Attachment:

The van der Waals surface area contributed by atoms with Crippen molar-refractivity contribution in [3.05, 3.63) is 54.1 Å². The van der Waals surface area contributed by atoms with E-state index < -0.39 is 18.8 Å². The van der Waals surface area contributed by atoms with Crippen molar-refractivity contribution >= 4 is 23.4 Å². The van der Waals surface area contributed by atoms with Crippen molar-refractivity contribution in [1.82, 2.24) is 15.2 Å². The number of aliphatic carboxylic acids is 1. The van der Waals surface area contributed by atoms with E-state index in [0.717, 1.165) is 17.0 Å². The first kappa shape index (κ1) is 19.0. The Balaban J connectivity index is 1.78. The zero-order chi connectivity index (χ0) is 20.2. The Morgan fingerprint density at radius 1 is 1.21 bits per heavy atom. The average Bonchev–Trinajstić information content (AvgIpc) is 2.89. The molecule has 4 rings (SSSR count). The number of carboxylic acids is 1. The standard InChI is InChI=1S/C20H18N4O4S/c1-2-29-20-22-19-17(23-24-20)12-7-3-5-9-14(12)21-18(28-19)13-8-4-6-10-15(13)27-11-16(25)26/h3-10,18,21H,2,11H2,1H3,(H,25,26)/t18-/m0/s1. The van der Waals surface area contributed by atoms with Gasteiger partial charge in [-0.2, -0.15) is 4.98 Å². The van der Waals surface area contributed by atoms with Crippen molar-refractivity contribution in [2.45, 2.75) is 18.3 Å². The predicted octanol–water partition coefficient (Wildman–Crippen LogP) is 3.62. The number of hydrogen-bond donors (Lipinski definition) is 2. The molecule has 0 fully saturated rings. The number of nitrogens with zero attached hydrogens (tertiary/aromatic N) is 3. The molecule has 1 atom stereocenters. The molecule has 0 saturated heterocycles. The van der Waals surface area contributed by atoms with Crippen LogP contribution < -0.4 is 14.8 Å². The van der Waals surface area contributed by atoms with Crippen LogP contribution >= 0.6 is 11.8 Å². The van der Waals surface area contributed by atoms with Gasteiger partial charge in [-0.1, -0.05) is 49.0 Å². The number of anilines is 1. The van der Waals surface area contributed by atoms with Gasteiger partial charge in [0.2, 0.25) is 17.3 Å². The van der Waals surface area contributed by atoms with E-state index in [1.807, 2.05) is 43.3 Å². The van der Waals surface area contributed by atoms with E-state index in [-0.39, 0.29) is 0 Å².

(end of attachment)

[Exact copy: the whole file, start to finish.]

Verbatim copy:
The van der Waals surface area contributed by atoms with Crippen molar-refractivity contribution in [3.05, 3.63) is 54.1 Å². The van der Waals surface area contributed by atoms with E-state index < -0.39 is 18.8 Å². The van der Waals surface area contributed by atoms with Crippen molar-refractivity contribution >= 4 is 23.4 Å². The van der Waals surface area contributed by atoms with Crippen molar-refractivity contribution in [1.82, 2.24) is 15.2 Å². The number of aliphatic carboxylic acids is 1. The van der Waals surface area contributed by atoms with E-state index in [0.717, 1.165) is 17.0 Å². The first kappa shape index (κ1) is 19.0. The Balaban J connectivity index is 1.78. The zero-order chi connectivity index (χ0) is 20.2. The Morgan fingerprint density at radius 1 is 1.21 bits per heavy atom. The average Bonchev–Trinajstić information content (AvgIpc) is 2.89. The molecule has 4 rings (SSSR count). The number of carboxylic acids is 1. The standard InChI is InChI=1S/C20H18N4O4S/c1-2-29-20-22-19-17(23-24-20)12-7-3-5-9-14(12)21-18(28-19)13-8-4-6-10-15(13)27-11-16(25)26/h3-10,18,21H,2,11H2,1H3,(H,25,26)/t18-/m0/s1. The van der Waals surface area contributed by atoms with Gasteiger partial charge in [-0.2, -0.15) is 4.98 Å². The van der Waals surface area contributed by atoms with Crippen molar-refractivity contribution in [2.45, 2.75) is 18.3 Å². The predicted octanol–water partition coefficient (Wildman–Crippen LogP) is 3.62. The number of hydrogen-bond donors (Lipinski definition) is 2. The molecule has 0 fully saturated rings. The number of nitrogens with zero attached hydrogens (tertiary/aromatic N) is 3. The molecule has 1 atom stereocenters. The molecule has 0 saturated heterocycles. The van der Waals surface area contributed by atoms with Crippen LogP contribution < -0.4 is 14.8 Å². The van der Waals surface area contributed by atoms with Crippen LogP contribution >= 0.6 is 11.8 Å². The van der Waals surface area contributed by atoms with Gasteiger partial charge in [-0.1, -0.05) is 49.0 Å². The number of anilines is 1. The van der Waals surface area contributed by atoms with Gasteiger partial charge in [0.2, 0.25) is 17.3 Å². The van der Waals surface area contributed by atoms with E-state index in [1.807, 2.05) is 43.3 Å². The van der Waals surface area contributed by atoms with E-state index in [-0.39, 0.29) is 0 Å².